Let’s look into the tattoo timeline. There is evidence that tattooing is quite ancient and dates back to the Neolithic period. Interestingly, archaeological records show that the oldest mummified man to be found with a tattoo, called Otzi, the Iceman, dates back to the timeline between 3370 and 3100 BC. Otzi had 61 tattoos!
After discovering his remains, archaeologists found more bodies from nearly 49 sites across the globe. These sites are located in the Philippines, the Andes, Greenland, Alaska, Mongolia, Siberia, western China, Egypt, and Sudan.
The inking tools used by ancient man ranged from bronze needles, chisels made from bones, sharp stones, and even piercing thorns. Ancient Egyptians tattooed themselves to protect themselves against evil spirits; hence, their tattoos were geometric shapes, animals, and gods. The ink was soot prepared by them in which these sharp needles were dipped.
The Maoris of New Zealand have a unique name for tattoos – Ta Moko. For them, tattoos were unique as each design represented the various tribes, ranks, and statuses. The Uhi was a tool used to ink tattoos on bodies. It was bone sharpened and then attached to a wooden handle before inking the tattoos. Cuts were made in the skin, and the tool was used to carve the designs. The modern humans of New Zealand have now revived this custom which almost died in the 19th century.
The Inuits of the Eastern Canadian Arctic believed that young girls must be tattooed to show the transition to a woman – the beginning of their menstrual cycles. For them, these tattoos on women symbolised beauty, strength, and maturity. It also was a gateway for women into the spirit world. Tattoos were mostly made on the face and other parts of the woman’s body. In the Inuit’s Inuktitut language, face tattoos are called “tunniit.”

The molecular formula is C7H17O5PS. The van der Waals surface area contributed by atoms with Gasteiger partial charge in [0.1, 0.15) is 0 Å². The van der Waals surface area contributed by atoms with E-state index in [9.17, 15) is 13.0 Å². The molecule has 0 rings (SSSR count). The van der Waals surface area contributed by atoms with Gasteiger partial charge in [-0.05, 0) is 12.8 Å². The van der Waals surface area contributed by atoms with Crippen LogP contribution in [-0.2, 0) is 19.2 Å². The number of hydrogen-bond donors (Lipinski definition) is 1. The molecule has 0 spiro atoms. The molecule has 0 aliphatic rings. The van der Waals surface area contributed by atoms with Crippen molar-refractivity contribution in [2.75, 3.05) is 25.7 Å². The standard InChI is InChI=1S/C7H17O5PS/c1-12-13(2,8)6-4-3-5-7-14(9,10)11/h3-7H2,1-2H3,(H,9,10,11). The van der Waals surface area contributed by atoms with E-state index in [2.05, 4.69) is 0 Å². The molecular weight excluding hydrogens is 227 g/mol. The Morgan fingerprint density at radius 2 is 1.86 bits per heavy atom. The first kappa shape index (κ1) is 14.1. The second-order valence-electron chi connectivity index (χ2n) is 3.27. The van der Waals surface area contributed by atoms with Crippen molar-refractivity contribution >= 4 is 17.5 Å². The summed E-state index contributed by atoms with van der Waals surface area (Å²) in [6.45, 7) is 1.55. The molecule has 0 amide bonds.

For all tattoo lovers, there is a treasure chest of information on the web about the origins of tattoos and reasons why people got inked back then. Whether an ancient man or modern Homo Sapiens, tattoos have remained a fascinating facet of our lives.
Interestingly, if you read more about tattoos, you will even come across why tattoos were disliked as well. Modern humans consider employees who are tattooed as unprofessional or those who slack off at work. Tattooed individuals were looked down upon as rebels too. More often than not, people started using tattoos to represent strong philosophies and ideologies in modern democratic settings, giving it a rather racist touch. Most armed forces across the world, too, do not accept candidates who have tattoos.
So, yes, be mindful while choosing your tattoo. Let it preferably be something YOU, and something that symbolizes yourself. After all, it is inking for life! Cheers to everyone for a fantastic year ahead, and happy tattooing! Signing off with my favourite quote by Johnny Depp. This resonates with me now more than ever, “my body is my journal, and my tattoos are my story.”
She is a quirky writer/photographer/closet poet and singer who has traversed a non-conventional path. As a former entertainment journalist who has worked in print and online media for a decade, Priya loves talking to people and writing their unspoken stories. She is a single parent of a 7-year-old son settled in Tamil Nadu and a Content Consultant/ Communications-PR Manager. She is also an informal mentor to parents in her local parenting network. She dreams of being an author of a book and maybe the scriptwriter of a film someday!